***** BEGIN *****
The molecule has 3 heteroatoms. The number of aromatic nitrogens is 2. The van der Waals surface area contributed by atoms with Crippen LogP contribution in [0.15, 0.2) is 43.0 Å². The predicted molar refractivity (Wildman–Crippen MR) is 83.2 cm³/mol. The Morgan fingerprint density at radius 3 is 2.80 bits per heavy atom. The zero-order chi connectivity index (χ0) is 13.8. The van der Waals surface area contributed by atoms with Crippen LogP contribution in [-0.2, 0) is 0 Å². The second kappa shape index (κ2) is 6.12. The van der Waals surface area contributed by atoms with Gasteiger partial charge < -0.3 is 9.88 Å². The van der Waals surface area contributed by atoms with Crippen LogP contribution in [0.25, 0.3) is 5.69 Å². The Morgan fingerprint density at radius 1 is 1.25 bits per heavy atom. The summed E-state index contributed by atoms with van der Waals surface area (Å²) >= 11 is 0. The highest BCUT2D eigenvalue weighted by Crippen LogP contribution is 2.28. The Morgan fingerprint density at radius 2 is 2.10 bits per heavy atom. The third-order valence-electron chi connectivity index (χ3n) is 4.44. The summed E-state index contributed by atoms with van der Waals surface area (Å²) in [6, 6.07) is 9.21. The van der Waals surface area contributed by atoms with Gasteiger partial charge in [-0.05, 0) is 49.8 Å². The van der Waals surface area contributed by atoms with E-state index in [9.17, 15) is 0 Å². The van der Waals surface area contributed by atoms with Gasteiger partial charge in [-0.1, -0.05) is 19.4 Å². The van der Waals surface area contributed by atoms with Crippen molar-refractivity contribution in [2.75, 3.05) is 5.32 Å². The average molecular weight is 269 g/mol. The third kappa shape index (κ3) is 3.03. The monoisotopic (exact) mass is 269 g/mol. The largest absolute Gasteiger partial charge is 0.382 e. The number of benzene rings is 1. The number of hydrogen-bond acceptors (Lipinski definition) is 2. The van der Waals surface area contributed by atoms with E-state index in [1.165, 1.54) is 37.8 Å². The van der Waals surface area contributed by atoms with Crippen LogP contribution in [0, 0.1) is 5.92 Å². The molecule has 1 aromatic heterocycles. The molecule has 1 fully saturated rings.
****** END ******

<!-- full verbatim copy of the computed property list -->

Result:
The molecule has 3 heteroatoms. The number of aromatic nitrogens is 2. The van der Waals surface area contributed by atoms with Crippen LogP contribution in [0.15, 0.2) is 43.0 Å². The predicted molar refractivity (Wildman–Crippen MR) is 83.2 cm³/mol. The Morgan fingerprint density at radius 3 is 2.80 bits per heavy atom. The zero-order chi connectivity index (χ0) is 13.8. The van der Waals surface area contributed by atoms with Crippen LogP contribution in [-0.2, 0) is 0 Å². The second kappa shape index (κ2) is 6.12. The van der Waals surface area contributed by atoms with Gasteiger partial charge < -0.3 is 9.88 Å². The van der Waals surface area contributed by atoms with Crippen LogP contribution in [0.25, 0.3) is 5.69 Å². The Morgan fingerprint density at radius 1 is 1.25 bits per heavy atom. The summed E-state index contributed by atoms with van der Waals surface area (Å²) >= 11 is 0. The highest BCUT2D eigenvalue weighted by Crippen LogP contribution is 2.28. The Morgan fingerprint density at radius 2 is 2.10 bits per heavy atom. The third-order valence-electron chi connectivity index (χ3n) is 4.44. The summed E-state index contributed by atoms with van der Waals surface area (Å²) in [6, 6.07) is 9.21. The van der Waals surface area contributed by atoms with Gasteiger partial charge in [-0.05, 0) is 49.8 Å². The van der Waals surface area contributed by atoms with E-state index in [9.17, 15) is 0 Å². The van der Waals surface area contributed by atoms with Gasteiger partial charge in [-0.1, -0.05) is 19.4 Å². The van der Waals surface area contributed by atoms with Crippen molar-refractivity contribution in [2.75, 3.05) is 5.32 Å². The average molecular weight is 269 g/mol. The third kappa shape index (κ3) is 3.03. The monoisotopic (exact) mass is 269 g/mol. The largest absolute Gasteiger partial charge is 0.382 e. The number of benzene rings is 1. The number of hydrogen-bond acceptors (Lipinski definition) is 2. The van der Waals surface area contributed by atoms with E-state index in [1.165, 1.54) is 37.8 Å². The van der Waals surface area contributed by atoms with Crippen LogP contribution in [0, 0.1) is 5.92 Å². The molecule has 1 aromatic heterocycles. The molecule has 1 fully saturated rings.